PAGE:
The golf course is a beautiful thing that requires regular maintenance to keep it in the best condition for its members. Greenkeeping is a challenging job on the golf course and here we highlight some of the day-to-day tasks that have to be performed.

The golf course is beautiful and requires daily care and maintenance to ensure it remains in top playing condition for many of its loyal members. When faced with constantly changing weather conditions and bad maintenance tasks, or greening, as it is called in the industry, can be a challenging but rewarding prospect.

The Diligence Of A Greenkeeper

Depending on the size, standard and condition of the golf course the number of green guards required to maintain the course may vary. Larger courses may have a head green guard, supervisor and then a number of assistant green guards and trainees. There are a number of professional qualifications that can be completed if you want to reach the pinnacle of a career as a green guard and on-the-job training at your local golf course will certainly help with those things.

All year round mowing can dominate the daily goalkeeper chore list especially in the spring and summer when grass grows at an accelerating rate. An important aspect of any golf course is ensuring greens are kept in pristine condition. Therefore these will be cut daily, usually to a height of between 3mm and 5mm. A three-cylinder lawn mower ride with a grass-collector box will be used for this. It is also common to cut greens with a hand-driven cylinder mower; especially on newly seeded greens or when the weather is wet do not allow the use of a ride on a lawn mower.

Ways to increase security around your golf course

Other important areas that contribute to the appearance of a golf course are tee boxes, green surrounds, and fairways. Again, these will usually be trimmed using a lift on a cylindrical lawn mower. On the fairway it is not uncommon to see this job done using a 5 gang mower to help cover the ground faster. A golf course fairway area is a large area and it is no small task to keep it in playable condition which is typically between 12mm and 18mm. These areas will be buried about 3 times per week.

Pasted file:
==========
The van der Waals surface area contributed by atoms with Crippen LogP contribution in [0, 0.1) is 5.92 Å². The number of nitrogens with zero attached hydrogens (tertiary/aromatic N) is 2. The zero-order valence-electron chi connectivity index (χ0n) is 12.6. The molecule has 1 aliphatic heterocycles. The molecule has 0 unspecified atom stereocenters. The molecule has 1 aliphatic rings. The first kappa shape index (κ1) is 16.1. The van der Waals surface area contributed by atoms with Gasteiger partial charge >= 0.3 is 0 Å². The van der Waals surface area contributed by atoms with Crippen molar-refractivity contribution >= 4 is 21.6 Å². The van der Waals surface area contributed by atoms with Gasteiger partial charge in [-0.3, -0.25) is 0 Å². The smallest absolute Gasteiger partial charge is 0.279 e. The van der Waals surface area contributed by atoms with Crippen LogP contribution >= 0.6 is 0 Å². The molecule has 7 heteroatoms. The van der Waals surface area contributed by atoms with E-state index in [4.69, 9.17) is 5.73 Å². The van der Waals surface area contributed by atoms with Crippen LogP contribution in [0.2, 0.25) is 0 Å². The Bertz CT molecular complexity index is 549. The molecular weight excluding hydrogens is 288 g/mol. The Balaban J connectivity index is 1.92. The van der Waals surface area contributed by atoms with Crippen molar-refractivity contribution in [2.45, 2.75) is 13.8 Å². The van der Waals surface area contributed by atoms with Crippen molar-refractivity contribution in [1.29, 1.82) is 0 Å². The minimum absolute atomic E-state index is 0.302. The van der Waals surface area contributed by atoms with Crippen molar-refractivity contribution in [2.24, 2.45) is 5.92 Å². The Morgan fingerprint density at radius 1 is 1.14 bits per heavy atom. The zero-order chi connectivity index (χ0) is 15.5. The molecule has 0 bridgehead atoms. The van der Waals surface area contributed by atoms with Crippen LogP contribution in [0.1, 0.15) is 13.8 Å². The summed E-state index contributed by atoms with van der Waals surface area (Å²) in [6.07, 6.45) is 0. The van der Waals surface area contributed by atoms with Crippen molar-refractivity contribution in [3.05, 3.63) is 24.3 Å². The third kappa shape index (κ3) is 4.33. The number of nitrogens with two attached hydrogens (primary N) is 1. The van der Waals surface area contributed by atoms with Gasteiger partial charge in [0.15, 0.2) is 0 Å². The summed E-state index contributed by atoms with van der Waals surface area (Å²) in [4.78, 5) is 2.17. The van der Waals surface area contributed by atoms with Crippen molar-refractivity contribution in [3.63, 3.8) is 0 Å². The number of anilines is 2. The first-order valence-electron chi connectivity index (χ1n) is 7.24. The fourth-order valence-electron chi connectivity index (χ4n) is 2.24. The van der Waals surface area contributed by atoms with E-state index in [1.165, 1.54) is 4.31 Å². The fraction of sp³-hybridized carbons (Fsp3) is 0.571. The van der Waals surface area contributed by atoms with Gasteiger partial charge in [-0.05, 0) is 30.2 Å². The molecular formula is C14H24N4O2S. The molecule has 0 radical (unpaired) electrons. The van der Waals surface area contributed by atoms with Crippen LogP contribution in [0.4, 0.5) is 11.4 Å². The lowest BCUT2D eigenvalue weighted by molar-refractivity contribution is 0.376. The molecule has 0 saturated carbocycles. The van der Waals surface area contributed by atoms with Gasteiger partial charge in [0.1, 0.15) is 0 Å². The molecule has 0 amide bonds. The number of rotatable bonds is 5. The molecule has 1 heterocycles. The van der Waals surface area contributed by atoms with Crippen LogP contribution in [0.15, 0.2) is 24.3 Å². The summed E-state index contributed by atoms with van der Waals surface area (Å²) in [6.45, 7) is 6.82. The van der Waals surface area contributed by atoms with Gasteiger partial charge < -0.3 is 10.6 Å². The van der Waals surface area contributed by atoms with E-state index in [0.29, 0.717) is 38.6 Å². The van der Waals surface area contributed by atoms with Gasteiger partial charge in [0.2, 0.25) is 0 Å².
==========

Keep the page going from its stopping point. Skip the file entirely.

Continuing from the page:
The rough, which golfers want to avoid, will be put out on average once per week. These are left longer than the fairway and can sometimes be cut into first and second pieces set at increased height. A lawn mower will be used for this job.

With the cutting under control there are some golf course jobs that are more organized. Changing the holes, or pin positions, will usually be completed twice a week. This ensures that certain green areas do not become worn or compacted. It also provides new challenges for regular golfers. Each green will also have some of the more difficult to approach positions and these will often be reserved for competition play.

Bunker racking and edging are also requirements. It is good etiquette for golfers to sweep bunkers, or sand traps, after use although this is not always the case. A three-wheel ride on a machine called the bunker rake will be used to sweep the entire bunker. It has three toothed blades on the back that sweep across the bunker, covering a large area quickly. A hand tool will be used once a month for the bunker edge of planted grass. Further monthly work will cover flymo-ing water hazard banks.

This short article has covered some of the greening aspects of a golf course and the tasks and work discussed are carried out every week to week. However there are a number of other maintenance jobs that are carried out throughout the year. This can be accomplished by the green keeper if the golf club has suitable machines or by a sports field contractor. Types of maintenance will include deep tine aeration, hollow tining, earthquake, top dressing and monitoring.